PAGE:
Set in San Francisco’s Fillmore jazz district, NICO’S SAMPAGUITA is about a grieving woman’s struggle with the death of her husband, a jazz saxophonist, as she tries to prevent her teenage son from making the same mistakes his father did. The film was written by Esperanza Catubig, Aaron Woolfolk, and Jenny Pauer. The cast includes Esperanza Catubug, Darion Basco, Jon Jon Briones, and JD Charisma. The soundtrack for the short film features Jonathan Bautista, and Ben Luis. The World Premiere was held at the Clay Theatre in San Francisco in 2012.
NICO’S SAMPAGUITA was an Official Selection of the Texas Independent Film Festival and was screened in April 2015 in Bryant, TX. In 2013, during Filipino American History Month, it was shown at the Koret Auditorium in the San Francisco Main Library and presented by Pilipino-American Writers & Artists, Inc., San Francisco Public Library, & The Philippine Consulate of SF at the 2nd Annual Filipino-American International Book Festival. The film launched the festival and preceded the PINOY JAZZ documentary by Richie Quirino. NICO’S SAMPAGUITA was also shown at The Reel Black Men Film Festival at the Raleigh Studios in Los Angeles in 2013. The film has been an official selection for 13 Film Festivals, in several different countries.
We are deeply honored and pleased to present both of these groundbreaking films to our jazz kababayans here in the San Francisco Bay Area and beyond, and we thank Richie Quirino, Collis Davis, Aaron Woolfolk, and Esperanza Catubig for creating relevant films about the shared culture between Filipinos and Filipino Americans that we can all watch, understand and enjoy.
We are deeply honored and pleased to present both of these groundbreaking films to our kababayans here in the San Francisco Bay Area and beyond, and we thank both Richie Quirino and Esperanza Catubig for creating relevant films about the shared culture between Filipinos and Filipino Americans that we can all watch, understand and enjoy.~
The Manilatown Heritage Foundation is proud to present Manilatown MovieTime, a series of specially programmed Filipino film screenings and community discussions. Hosted by Carlos Zialcita, Manilatown MovieTime is designed to showcase Philippine and Filipino-American related movies, filmmakers, actors and crews, infusing their art and insight into our vibrant, diverse community through film. Each Manilatown MovieTime screening will feature the following:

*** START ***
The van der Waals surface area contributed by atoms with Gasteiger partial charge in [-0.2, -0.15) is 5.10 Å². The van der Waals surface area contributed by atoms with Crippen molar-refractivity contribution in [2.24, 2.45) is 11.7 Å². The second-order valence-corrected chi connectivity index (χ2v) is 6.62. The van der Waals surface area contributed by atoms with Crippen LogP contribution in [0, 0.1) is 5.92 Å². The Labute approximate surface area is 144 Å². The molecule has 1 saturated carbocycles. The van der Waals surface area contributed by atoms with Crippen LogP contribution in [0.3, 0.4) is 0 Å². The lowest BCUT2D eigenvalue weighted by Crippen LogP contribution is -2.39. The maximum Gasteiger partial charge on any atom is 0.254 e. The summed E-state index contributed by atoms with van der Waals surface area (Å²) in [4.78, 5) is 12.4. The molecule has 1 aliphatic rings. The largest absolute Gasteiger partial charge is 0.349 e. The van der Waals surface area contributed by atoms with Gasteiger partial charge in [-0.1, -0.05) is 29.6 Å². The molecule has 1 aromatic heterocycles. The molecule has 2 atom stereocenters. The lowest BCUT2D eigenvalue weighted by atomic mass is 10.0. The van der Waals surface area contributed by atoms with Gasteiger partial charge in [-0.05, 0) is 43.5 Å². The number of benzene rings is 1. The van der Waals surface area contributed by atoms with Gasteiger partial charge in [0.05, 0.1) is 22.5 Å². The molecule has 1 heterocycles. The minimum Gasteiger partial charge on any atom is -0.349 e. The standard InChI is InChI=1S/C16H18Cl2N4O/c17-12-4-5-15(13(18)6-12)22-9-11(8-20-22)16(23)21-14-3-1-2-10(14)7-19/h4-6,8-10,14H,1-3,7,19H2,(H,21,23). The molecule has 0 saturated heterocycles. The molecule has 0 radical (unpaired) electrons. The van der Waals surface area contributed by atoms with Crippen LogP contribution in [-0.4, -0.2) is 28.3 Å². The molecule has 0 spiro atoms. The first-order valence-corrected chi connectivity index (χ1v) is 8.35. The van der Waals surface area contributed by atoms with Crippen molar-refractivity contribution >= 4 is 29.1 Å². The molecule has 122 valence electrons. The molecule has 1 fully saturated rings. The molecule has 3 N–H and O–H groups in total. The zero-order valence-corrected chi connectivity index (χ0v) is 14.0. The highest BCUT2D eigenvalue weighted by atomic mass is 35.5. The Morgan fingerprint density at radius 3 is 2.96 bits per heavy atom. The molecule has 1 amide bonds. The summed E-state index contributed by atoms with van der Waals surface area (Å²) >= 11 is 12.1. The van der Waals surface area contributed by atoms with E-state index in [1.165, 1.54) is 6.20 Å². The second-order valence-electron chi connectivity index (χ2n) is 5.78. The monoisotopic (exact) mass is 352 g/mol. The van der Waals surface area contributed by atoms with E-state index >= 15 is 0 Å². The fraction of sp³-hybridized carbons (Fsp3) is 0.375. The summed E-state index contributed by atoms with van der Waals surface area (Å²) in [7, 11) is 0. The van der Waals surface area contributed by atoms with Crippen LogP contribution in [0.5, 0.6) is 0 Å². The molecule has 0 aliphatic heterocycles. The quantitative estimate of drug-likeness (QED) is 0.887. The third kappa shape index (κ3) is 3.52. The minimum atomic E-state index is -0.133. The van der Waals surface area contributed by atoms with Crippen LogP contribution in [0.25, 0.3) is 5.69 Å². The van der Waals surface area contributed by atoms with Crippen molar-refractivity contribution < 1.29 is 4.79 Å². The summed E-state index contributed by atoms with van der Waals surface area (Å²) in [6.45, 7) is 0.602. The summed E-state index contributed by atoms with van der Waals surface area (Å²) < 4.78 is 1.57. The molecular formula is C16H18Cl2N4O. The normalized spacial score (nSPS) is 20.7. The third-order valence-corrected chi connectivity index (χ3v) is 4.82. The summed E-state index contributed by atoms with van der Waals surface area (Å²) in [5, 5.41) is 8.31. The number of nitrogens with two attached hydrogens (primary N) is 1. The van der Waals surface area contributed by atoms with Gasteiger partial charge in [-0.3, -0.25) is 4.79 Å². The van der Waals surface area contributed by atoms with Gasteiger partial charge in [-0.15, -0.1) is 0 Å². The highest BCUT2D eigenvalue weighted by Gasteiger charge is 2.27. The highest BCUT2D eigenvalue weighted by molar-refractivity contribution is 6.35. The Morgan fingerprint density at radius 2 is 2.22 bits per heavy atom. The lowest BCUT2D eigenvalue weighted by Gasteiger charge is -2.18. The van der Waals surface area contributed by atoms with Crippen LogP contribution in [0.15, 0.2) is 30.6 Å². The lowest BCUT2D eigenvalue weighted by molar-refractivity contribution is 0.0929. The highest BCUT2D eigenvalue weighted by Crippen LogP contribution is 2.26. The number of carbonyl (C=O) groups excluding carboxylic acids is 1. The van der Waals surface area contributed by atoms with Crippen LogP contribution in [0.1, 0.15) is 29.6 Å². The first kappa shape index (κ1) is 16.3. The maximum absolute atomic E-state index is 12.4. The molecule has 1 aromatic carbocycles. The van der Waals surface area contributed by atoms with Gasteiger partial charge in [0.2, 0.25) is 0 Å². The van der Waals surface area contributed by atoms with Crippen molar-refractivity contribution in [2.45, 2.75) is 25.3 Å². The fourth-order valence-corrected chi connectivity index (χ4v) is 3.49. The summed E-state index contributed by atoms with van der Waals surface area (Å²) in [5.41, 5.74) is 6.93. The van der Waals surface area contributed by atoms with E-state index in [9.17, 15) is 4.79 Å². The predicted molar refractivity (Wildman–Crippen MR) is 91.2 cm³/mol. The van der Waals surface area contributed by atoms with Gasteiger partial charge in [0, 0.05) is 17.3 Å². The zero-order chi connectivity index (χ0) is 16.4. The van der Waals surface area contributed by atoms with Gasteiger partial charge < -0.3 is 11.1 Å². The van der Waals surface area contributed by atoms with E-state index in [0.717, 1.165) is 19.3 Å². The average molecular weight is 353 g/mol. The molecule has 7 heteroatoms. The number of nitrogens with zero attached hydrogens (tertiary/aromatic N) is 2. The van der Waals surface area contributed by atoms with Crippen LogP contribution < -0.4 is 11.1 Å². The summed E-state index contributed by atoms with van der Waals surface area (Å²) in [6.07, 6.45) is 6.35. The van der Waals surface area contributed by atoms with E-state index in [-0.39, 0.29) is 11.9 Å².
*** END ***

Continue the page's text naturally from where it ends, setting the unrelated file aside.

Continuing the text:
- A panel discussion led by writer, poet, actor and Ethnic Studies Professor Oscar Peñaranda
- A presentation on the importance of Filipino Films in the Filipino-American Community
- Meet & Greets with Actors, Directors, Cinematographers, and Filipino movie enthusiasts.
Register for Manilatown MovieTime via
REMEMBER, RECOVEr, RECLAIM with dr. estella habaL
saturday, february 20th at 1pm
“Bigger than life:
deepening the dimensions of our descendents’ stories”
Please register via
Estella Habal, PhD. Dr Habal is an Original Defender of the International Hotel, a San Jose State University Professor Emerita, and author of the definitive book on the International Hotel Eviction, San Francisco’s International Hotel: Mobilizing the Filipino American Community in the Anti-Eviction Movement.
Lisa Suguitan Melnick is a third generation Fil-Am of Ilokano and Cebuano roots, and the granddaughter of Celestino T. Alfafara. A writer/author, she considers story sharing one of the most powerful and beautiful ways to connect oneself with others. She is the author of #30 Collantes Street (Carayan Press, 2015) and also a correspondent for PositivelyFilipino.com. Lisa’s published pieces in Positively Filipino earned Plaridel Awards in 2020 for Best Profile Writing (“The Scholar Unplugged”), Best Feature Writing (“Utom Unfolds T’boli Myths Through Music”) and in 2015, Best Entertainment Story (“Maség: An Artistic Tempest”). Her work is also published in Beyond Lumpia, Pansit, and Seven Manangs Wild,edited by Evangeline Buell et al (Eastwind Books, 2014) and The New Filipino Kitchen, edited by Jacqueline Chio-Lauri (Agate Surrey Press, 2018. Lisa wrote a piece on her grandfather for Positively Filipino in 2013 titled “Celestino’s Crusades.
Herminia A. Florido, the daughter of Cecilia, one of Celestino’s younger sisters, was born in Carcar. After receiving her Bachelor of Arts from St. Theresa’s College in Cebu, she obtained an Master of Arts at Immaculate Heart College in Los Angeles CA and an Master of Social Work from the University of Pittsburgh. Her social work career spanned over 40 years in counseling, mental health and protective services. Herminia first met her Uncle (“Manoy Tinoy” to his family) when she was 12 years old, during his 1949 visit to the Philippines. She has vivid memories of a man who was magical with children. He left in the middle of the Partido Liberal political convention prior to the presidential elections, in order to honor a promise to treat three kids to an ice cream parlor. He was indeed a very special person. She last saw him in Los Angeles in 1984.